EonCoat also has a flame spread rating of zero, which means that flame can be directly exposed to its coated surface and it will not catch fire unless enough heat is generated to make the substrate behind the coating self-ignite and the ceramic coating does not release any fumes when exposed to fire.
"The anti-fire, anti-water, anti-abrasion and anti-corrosion benefits of the new protective ceramic coating make it a promising product to use for a host of applications from extending the service life of tanks, machinery, steam pipes and cement floors to serving as a slimmer, less costly alternative to existing bulky firewalls," said Robbins.
The ceramic coating typically costs less than the high-temperature paints or specialized epoxies it replaces, and paint contractor labor can also be cut in half. The ceramic coating has an ability to bond directly to most substrates and because it dries within seconds of exiting the spray nozzle, high build coatings in one coat are possible.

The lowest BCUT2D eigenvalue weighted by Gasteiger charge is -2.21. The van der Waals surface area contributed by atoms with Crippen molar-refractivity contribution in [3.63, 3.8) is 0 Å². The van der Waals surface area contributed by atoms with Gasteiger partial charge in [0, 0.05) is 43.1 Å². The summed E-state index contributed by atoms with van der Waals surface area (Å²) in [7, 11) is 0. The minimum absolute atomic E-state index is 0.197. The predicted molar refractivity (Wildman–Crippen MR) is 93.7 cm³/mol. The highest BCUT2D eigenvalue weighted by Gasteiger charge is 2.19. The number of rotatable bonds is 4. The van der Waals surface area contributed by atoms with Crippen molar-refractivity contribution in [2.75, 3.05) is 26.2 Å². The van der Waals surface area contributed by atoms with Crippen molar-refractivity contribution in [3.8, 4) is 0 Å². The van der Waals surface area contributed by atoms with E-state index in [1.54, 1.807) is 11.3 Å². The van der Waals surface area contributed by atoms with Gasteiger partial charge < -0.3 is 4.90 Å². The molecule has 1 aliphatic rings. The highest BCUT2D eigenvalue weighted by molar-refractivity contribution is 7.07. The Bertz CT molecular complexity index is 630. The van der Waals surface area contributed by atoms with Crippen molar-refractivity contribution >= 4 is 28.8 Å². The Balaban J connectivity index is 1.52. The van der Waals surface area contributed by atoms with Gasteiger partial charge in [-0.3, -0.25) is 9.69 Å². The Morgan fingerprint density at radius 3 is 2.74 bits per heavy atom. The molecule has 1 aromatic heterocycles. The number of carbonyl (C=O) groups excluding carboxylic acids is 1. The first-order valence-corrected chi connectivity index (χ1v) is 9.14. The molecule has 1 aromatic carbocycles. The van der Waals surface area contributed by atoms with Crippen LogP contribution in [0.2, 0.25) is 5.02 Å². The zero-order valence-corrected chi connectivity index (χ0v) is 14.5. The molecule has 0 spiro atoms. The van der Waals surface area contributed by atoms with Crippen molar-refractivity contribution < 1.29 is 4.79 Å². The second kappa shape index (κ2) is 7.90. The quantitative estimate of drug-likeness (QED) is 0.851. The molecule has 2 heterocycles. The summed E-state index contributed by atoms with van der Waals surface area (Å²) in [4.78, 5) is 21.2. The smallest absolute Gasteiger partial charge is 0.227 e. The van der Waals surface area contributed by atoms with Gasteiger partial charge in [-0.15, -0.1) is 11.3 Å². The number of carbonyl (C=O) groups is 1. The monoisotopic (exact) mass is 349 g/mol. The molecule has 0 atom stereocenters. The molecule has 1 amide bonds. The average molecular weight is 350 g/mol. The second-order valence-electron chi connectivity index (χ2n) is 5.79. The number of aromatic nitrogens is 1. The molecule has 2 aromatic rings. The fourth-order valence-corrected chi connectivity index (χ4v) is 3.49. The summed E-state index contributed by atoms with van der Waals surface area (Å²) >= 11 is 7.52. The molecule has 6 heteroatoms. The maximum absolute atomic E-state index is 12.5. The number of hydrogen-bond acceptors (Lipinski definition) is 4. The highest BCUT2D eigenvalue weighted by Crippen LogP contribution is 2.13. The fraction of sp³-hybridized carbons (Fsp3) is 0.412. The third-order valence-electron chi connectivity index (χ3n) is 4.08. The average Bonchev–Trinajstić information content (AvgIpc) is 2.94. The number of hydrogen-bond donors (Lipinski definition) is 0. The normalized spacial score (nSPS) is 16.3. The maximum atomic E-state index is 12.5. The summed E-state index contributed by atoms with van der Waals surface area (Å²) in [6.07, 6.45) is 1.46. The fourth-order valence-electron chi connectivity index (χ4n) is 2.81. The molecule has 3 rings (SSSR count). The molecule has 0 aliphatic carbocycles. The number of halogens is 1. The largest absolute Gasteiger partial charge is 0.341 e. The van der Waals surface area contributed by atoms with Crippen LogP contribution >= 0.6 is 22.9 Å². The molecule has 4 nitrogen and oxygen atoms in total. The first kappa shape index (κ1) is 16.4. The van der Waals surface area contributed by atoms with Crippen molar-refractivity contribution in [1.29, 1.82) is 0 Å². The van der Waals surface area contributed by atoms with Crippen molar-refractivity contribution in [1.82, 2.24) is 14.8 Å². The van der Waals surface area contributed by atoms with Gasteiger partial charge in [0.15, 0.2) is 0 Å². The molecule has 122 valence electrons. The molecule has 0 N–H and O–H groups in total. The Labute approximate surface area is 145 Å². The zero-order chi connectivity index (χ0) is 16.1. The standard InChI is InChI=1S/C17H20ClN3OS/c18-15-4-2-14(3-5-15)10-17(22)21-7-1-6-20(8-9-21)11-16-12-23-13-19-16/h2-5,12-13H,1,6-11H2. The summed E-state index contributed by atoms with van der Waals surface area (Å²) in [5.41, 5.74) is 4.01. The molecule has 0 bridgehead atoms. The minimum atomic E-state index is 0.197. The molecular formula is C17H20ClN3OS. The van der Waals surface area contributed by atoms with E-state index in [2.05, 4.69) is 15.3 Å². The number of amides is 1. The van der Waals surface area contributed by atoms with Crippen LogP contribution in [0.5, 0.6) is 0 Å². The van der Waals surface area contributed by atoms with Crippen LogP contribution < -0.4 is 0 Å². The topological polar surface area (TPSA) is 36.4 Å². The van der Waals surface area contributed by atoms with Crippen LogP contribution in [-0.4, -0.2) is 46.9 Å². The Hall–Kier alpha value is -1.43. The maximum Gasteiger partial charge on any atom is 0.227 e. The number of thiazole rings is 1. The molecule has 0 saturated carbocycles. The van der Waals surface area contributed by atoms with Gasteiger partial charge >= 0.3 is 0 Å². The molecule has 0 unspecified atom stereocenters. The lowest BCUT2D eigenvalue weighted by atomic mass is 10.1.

Another plus for facility managers is how the protective ceramic coating can be applied on hot or cold surfaces from 35° F to 200° F, which makes it suitable for all-weather indoor, outdoor application.
Because the ceramic coating can readily blend with dozens of additives, it can be used to create custom textured finishes like high-end stucco, sand plaster, and even spray-applied "tile". Since the coating is unaffected by UV, it resists fading when exposed to sunlight.
For extra safety in facility or commercial settings, adding granite to the ceramic coating can also make for durable non-skid flooring. "Unlike multi-colored latex coating systems on the market, EonCoat can mix with special materials to give color and texture to high traffic areas that must withstand abuse such as corridors, entry ways, or accent walls in offices, healthcare and childcare facilities," said Robbins.